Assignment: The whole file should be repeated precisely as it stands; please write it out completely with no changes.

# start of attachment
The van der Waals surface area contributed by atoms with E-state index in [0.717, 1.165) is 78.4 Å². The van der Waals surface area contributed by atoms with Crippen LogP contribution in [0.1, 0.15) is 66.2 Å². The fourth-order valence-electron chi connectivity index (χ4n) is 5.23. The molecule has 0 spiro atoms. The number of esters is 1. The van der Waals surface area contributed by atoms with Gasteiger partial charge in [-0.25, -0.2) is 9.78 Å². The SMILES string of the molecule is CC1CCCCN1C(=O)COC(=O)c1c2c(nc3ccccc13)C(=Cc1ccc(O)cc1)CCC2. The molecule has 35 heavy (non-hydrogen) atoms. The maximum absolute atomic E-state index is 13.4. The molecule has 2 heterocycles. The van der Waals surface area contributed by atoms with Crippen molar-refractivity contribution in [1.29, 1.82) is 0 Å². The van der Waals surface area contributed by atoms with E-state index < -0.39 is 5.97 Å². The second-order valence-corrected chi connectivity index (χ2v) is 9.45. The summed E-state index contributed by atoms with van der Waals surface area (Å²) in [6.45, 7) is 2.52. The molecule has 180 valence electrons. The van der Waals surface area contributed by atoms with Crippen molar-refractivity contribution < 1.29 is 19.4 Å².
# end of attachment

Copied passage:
The van der Waals surface area contributed by atoms with E-state index in [0.717, 1.165) is 78.4 Å². The van der Waals surface area contributed by atoms with Crippen LogP contribution in [0.1, 0.15) is 66.2 Å². The fourth-order valence-electron chi connectivity index (χ4n) is 5.23. The molecule has 0 spiro atoms. The number of esters is 1. The van der Waals surface area contributed by atoms with Gasteiger partial charge in [-0.25, -0.2) is 9.78 Å². The SMILES string of the molecule is CC1CCCCN1C(=O)COC(=O)c1c2c(nc3ccccc13)C(=Cc1ccc(O)cc1)CCC2. The molecule has 35 heavy (non-hydrogen) atoms. The maximum absolute atomic E-state index is 13.4. The molecule has 2 heterocycles. The van der Waals surface area contributed by atoms with Crippen molar-refractivity contribution in [1.29, 1.82) is 0 Å². The van der Waals surface area contributed by atoms with E-state index < -0.39 is 5.97 Å². The second-order valence-corrected chi connectivity index (χ2v) is 9.45. The summed E-state index contributed by atoms with van der Waals surface area (Å²) in [6.45, 7) is 2.52. The molecule has 180 valence electrons. The van der Waals surface area contributed by atoms with Crippen molar-refractivity contribution < 1.29 is 19.4 Å².